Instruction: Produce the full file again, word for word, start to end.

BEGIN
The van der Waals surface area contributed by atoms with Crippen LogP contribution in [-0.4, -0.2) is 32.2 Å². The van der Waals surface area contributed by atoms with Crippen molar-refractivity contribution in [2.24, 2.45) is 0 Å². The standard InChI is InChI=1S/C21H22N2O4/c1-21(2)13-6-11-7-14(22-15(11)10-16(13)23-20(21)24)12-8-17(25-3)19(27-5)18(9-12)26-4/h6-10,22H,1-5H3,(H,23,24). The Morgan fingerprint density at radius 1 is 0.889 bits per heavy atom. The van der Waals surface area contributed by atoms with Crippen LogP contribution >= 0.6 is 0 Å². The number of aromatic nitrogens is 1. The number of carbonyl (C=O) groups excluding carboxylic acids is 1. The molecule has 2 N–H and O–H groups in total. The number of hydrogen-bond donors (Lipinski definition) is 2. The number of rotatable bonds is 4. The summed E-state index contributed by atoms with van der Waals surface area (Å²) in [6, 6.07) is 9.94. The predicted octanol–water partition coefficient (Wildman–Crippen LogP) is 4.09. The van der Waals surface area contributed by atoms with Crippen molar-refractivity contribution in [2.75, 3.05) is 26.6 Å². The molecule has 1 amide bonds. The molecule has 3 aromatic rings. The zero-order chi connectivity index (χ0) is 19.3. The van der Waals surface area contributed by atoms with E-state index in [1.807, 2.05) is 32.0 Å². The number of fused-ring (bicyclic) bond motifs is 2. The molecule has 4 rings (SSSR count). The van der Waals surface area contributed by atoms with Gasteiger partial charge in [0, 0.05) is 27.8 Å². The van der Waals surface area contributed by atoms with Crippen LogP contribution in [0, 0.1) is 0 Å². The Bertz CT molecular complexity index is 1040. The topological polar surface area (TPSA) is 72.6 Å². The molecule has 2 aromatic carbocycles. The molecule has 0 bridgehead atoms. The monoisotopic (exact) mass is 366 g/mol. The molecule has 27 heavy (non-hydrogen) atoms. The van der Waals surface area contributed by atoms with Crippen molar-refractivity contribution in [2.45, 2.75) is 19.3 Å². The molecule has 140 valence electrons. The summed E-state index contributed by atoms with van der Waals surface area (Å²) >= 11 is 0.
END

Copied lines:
The van der Waals surface area contributed by atoms with Crippen LogP contribution in [-0.4, -0.2) is 32.2 Å². The van der Waals surface area contributed by atoms with Crippen molar-refractivity contribution in [2.24, 2.45) is 0 Å². The standard InChI is InChI=1S/C21H22N2O4/c1-21(2)13-6-11-7-14(22-15(11)10-16(13)23-20(21)24)12-8-17(25-3)19(27-5)18(9-12)26-4/h6-10,22H,1-5H3,(H,23,24). The Morgan fingerprint density at radius 1 is 0.889 bits per heavy atom. The van der Waals surface area contributed by atoms with Crippen LogP contribution >= 0.6 is 0 Å². The number of aromatic nitrogens is 1. The number of carbonyl (C=O) groups excluding carboxylic acids is 1. The molecule has 2 N–H and O–H groups in total. The number of hydrogen-bond donors (Lipinski definition) is 2. The number of rotatable bonds is 4. The summed E-state index contributed by atoms with van der Waals surface area (Å²) in [6, 6.07) is 9.94. The predicted octanol–water partition coefficient (Wildman–Crippen LogP) is 4.09. The van der Waals surface area contributed by atoms with Crippen molar-refractivity contribution in [2.75, 3.05) is 26.6 Å². The molecule has 1 amide bonds. The molecule has 3 aromatic rings. The zero-order chi connectivity index (χ0) is 19.3. The van der Waals surface area contributed by atoms with E-state index in [1.807, 2.05) is 32.0 Å². The number of fused-ring (bicyclic) bond motifs is 2. The molecule has 4 rings (SSSR count). The van der Waals surface area contributed by atoms with Gasteiger partial charge in [0, 0.05) is 27.8 Å². The van der Waals surface area contributed by atoms with Crippen LogP contribution in [0, 0.1) is 0 Å². The Bertz CT molecular complexity index is 1040. The topological polar surface area (TPSA) is 72.6 Å². The molecule has 2 aromatic carbocycles. The molecule has 0 bridgehead atoms. The monoisotopic (exact) mass is 366 g/mol. The molecule has 27 heavy (non-hydrogen) atoms. The van der Waals surface area contributed by atoms with Crippen molar-refractivity contribution in [2.45, 2.75) is 19.3 Å². The molecule has 140 valence electrons. The summed E-state index contributed by atoms with van der Waals surface area (Å²) >= 11 is 0.